Javascript is not activated in your browser. This website needs javascript activated to work properly.
You are here

Temporal patterns of occurrence and transmission of the blood parasite Haemoproteus payevskyi in the great reed warbler Acrocephalus arundinaceus

  • Dennis Hasselquist
  • Orjan Ostman
  • Jonas Waldenström
  • Staffan Bensch
Publishing year: 2007
Language: English
Pages: 401-409
Publication/Series: Journal für Ornithologie
Volume: 148
Issue: 4
Document type: Journal article
Publisher: Springer

Abstract english

We studied the prevalence and intensity of the haemosporidian blood parasite Haemoproteus payevskyi in great reed warblers at Lake Kvismaren (6 years) and Lake Segersjo (3 years) in Sweden. Based on microscopic inspection of slides from 282 adult birds, 20.6% showed infection of H. payevskyi in circulating red blood cells in at least 1 year. For parasite prevalence, there was no difference between years, sex, and age classes. However, parasite intensity was higher in females than in males, and this was most pronounced in 1-year-old birds. Individuals scored to carry parasites in year (n) were more likely to show parasite infection year (n + 1) than birds scored to be parasite-free in year (n) . None of 99 juvenile birds examined at the breeding site in late summer, 4-9 weeks after hatching, showed infection of H. payevskyi. Parasite intensity in infected adult birds decreased in the course of the breeding season and no new or relapse infections were observed during this period. Thus, our data imply that in the great reed warbler, a long-distance migrant to tropical Africa, transmission of H. payevskyi occurs on wintering sites or at stopover sites during migration.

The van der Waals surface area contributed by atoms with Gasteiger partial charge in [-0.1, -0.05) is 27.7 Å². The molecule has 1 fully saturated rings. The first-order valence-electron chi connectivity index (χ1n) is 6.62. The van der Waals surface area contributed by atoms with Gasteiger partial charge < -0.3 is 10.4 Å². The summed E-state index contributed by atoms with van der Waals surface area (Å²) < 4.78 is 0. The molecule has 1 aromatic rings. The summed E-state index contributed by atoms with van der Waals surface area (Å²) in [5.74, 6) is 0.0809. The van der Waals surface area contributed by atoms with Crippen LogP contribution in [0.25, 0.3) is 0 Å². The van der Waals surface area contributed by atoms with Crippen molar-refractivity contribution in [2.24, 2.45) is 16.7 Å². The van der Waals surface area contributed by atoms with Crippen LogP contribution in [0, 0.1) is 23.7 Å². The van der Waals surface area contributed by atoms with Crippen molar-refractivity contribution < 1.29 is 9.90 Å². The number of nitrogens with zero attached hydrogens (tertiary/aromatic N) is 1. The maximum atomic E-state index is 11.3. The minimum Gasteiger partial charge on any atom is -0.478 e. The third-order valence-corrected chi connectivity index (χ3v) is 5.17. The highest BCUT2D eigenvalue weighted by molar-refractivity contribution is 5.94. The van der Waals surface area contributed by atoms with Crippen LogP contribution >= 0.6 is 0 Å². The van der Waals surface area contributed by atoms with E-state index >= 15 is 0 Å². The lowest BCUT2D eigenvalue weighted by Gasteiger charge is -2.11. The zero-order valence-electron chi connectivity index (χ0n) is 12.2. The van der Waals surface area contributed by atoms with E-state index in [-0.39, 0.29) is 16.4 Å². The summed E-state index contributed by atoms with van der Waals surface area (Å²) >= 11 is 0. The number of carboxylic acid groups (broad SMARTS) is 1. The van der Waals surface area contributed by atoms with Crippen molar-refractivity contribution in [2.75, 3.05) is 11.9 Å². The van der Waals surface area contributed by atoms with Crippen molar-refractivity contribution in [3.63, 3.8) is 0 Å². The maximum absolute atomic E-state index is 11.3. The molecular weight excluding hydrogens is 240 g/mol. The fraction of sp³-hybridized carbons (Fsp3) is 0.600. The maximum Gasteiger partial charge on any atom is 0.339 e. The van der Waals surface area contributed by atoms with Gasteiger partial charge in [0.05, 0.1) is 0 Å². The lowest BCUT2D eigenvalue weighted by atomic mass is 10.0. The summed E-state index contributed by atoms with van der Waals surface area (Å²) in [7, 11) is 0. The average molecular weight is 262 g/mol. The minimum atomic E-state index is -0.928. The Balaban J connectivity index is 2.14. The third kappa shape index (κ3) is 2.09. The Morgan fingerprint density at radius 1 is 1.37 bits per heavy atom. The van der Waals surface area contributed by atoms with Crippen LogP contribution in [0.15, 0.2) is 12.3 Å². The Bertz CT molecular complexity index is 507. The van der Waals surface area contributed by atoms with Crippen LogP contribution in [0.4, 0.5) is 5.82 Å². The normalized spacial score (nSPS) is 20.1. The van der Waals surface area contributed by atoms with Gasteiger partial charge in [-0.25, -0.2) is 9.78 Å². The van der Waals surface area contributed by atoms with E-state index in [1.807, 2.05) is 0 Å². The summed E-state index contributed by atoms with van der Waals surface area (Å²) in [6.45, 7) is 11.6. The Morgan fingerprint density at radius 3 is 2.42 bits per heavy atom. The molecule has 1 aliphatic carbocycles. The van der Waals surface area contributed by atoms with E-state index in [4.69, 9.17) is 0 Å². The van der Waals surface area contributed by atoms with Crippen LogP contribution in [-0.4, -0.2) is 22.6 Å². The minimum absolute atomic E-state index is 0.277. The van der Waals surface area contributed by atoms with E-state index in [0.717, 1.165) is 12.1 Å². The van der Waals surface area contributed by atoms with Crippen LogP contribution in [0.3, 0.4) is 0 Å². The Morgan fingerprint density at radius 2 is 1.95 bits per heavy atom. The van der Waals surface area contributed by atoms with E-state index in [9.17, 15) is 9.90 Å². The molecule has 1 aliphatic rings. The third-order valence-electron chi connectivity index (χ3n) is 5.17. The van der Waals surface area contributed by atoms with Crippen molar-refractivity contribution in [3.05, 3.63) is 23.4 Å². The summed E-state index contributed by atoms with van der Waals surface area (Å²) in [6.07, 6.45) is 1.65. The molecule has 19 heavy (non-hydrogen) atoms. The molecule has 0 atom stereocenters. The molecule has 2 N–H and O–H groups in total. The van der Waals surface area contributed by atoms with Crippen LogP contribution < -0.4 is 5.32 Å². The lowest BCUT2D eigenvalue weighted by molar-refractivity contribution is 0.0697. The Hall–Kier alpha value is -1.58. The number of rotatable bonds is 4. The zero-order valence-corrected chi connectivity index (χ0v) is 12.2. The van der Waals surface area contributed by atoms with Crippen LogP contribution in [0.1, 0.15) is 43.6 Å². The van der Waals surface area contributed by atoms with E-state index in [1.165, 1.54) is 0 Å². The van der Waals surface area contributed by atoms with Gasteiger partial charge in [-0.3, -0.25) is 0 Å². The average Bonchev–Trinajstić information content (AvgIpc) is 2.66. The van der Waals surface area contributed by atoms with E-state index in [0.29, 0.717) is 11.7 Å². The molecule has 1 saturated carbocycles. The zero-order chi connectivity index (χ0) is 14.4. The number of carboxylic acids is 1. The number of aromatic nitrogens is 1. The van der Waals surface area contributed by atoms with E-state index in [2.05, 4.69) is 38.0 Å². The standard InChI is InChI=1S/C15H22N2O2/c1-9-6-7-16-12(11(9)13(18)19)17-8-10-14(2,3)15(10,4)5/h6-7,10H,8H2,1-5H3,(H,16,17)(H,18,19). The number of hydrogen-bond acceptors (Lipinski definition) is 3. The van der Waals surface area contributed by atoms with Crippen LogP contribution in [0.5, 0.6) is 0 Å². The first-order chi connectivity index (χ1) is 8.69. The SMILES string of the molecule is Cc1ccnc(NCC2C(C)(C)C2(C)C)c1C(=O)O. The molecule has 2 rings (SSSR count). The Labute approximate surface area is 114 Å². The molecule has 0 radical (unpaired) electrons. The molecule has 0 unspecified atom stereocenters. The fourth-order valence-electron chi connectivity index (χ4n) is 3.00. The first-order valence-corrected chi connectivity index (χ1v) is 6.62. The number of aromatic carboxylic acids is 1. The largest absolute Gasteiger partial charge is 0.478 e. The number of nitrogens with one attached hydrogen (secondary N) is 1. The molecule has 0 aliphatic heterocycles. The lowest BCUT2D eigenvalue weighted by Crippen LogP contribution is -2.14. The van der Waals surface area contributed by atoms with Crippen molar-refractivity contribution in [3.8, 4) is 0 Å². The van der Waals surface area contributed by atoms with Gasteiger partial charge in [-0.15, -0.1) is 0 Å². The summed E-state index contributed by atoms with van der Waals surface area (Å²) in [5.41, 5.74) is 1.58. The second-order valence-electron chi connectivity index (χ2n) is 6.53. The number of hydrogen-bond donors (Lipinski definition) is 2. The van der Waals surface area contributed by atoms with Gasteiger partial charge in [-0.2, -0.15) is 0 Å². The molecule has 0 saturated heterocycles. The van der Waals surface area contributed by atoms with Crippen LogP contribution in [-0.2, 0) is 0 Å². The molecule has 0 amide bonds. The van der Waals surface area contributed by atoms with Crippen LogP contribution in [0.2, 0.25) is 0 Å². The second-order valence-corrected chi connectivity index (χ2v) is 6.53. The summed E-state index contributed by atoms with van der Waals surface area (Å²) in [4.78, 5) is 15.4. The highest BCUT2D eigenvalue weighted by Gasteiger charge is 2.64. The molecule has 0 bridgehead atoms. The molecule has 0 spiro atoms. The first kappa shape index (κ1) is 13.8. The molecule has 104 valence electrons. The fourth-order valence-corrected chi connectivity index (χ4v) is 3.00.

• Biological Sciences
  • long-distance migration
  • Acrocephalus arundinaceus
  • parasite transmission
  • avian malaria
  • host-parasite interactions


  • Long-term study of great reed warblers
  • Malaria in birds
  • Molecular Ecology and Evolution Lab
  • ISSN: 1439-0361
Dennis Hasselquist
E-mail: dennis [dot] hasselquist [at] biol [dot] lu [dot] se



+46 46 222 37 08



Research group


Doctoral students and postdocs

Research fellows


PhD Students, main supervisor

PhD Students, assistant supervisor


Interview about my research in the Swedish podcast "Forskarn & jag"